Rugby league: The ultimate in do-or-die sporting spirit
Here we go. Another footy season, another pointless attempt to instruct trust-fund millionaires and insecure South Australians on the superior qualities of league over union and AFL.
I spent Saturday afternoon on the hill at Henson Park, a hell of a footy ground in the back streets of Sydney’s Marrickville and home to the mighty Newtown Jets. It’s a pure league experience – four bucks for parking, six bucks for admission (kids free) and cans of KB Lager. While the standard isn’t exactly first-class, there are aspects of Henson Park that you just don’t get at the big stadiums.
My favourite part of league is not the collisions or deft plays in attack, but watching a team pull together in adversity. It’s the theatre of watching 13 blokes lift themselves off the deck and put in for each other, regardless of the scoreboard. You see this sometimes in AFL, but almost never in Australian rugby union, where the backs and forwards don’t even train together, which is why the Wallabies will never beat the All Blacks with any regularity.
I watched from behind the dead-ball line on Saturday, the North Sydney Bears huddled near the tryline, hands on hips and eyes to the ground, having just let the Jets through yet again.
“For f…‘s sake Johnno, what are you doing? They’re killing ya on the inside,” the captain screamed.
“Don’t be sorry. Bash these c…ts from the kick off. Give it to ‘em.”
With superb exchanges like this, rugby league will live long. Slater, Inglis, Hayne and Hindmarsh are the great artists of the game, but the canvas is a do-or-die spirit that other codes can’t match.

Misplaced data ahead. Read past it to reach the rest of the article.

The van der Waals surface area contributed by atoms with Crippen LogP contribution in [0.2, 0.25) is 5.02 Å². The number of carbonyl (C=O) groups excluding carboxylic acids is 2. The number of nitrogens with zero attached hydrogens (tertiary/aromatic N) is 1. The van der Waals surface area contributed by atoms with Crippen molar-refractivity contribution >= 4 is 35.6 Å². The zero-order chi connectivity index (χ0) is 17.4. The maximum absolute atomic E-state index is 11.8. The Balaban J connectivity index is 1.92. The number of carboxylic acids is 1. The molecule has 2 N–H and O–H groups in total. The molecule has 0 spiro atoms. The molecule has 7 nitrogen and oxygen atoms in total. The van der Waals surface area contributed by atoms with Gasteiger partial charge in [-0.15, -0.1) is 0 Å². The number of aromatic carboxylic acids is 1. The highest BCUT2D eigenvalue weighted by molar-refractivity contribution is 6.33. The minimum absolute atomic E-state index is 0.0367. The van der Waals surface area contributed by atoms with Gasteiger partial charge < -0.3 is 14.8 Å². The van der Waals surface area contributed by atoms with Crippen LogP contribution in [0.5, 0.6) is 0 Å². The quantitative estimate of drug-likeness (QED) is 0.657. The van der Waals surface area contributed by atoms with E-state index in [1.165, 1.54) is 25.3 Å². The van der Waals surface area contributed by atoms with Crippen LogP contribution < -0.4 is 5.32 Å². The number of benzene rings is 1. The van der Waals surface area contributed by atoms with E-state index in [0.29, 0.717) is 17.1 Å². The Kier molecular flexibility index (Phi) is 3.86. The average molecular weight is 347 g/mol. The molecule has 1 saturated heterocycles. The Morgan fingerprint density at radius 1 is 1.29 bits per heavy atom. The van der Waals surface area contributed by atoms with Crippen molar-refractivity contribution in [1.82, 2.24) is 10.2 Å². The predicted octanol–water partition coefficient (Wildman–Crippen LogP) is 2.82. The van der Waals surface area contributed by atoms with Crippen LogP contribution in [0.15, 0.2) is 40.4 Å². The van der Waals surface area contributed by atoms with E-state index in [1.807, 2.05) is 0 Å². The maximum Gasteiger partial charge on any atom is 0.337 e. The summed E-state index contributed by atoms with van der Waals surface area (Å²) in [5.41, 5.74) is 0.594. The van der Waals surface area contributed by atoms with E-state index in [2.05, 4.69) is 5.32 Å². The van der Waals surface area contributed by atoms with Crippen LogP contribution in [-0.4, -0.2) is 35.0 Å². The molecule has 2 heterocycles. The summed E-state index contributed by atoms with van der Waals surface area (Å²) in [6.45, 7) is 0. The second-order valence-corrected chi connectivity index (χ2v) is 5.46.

Let’s deal with Colgo and rugby first. Now Colgo’s a good fella, but his outpourings on rugby read more like a cry for help than a reasoned defence. The game consists of “serious and subtle tactics, individual brilliance and a range of skills,” he says.
You’re right Colgo. The tactics are so subtle they’re imperceptible. The aim seems to be catch the ball and kick it, half the time off the side of the boot, so the lumbering forwards can take a five-minute breather and pack another scrum. When we finally get around to this, the halfback seems confused about which hole to put it in and the props, tired of waiting, collapse it to the ground.
A word on the forwards: surely, to be considered an elite athlete, you should reasonably be expected to run, say, 5km without stopping. Some of those props look gone before they strike up the national anthem.
This is not a serious sport. As my brother-in-law Sammy likes to say, it’s force-em-backs between millionaires. For AFL fans, you might call it a game of kick-to-kick between blokes with double-barreled surnames.
You know, the ones who needed a way to fill in time at Sydney Uni while the rest of us were working at Pizza Hut.
And AFL? Well, as a Sydneysider I’m thoroughly enjoying the code’s “incursion” into our league heartland. So far, the only fight Kevin Sheedy has managed to pick is with Paul Roos, who’s understandably furious at the AFL’s wrongheaded decision to set up two teams in the nation’s premier city when there’s barely tolerance for one. The league community looks on with a wry smile. Sheedy in Sydney reminds me of Oliver Twist in London, walking around the big smoke like an aimless waif, making friends with anyone who will have him. I heard the other day he’s hooked up with ousted Parramatta Eels boss Denis Fitzgerald, who is to league what John Elliott is to AFL.
The game itself has far more going for it than union, but as a TV spectacle it’s utter rubbish. Part of the problem is goals are scored every couple of minutes, when we stop for another Toyota ad and wonder how it got to 11pm with a quarter of play to go. Sure, there’s plenty of skill and speed at the top level, but little physicality. There’s plenty of skill in polo, too, but that doesn’t mean it’s any good.
“We are learning about, and in some cases learning to love, each other’s codes,” writes Anthony Sharwood.
Bugger that for a joke.
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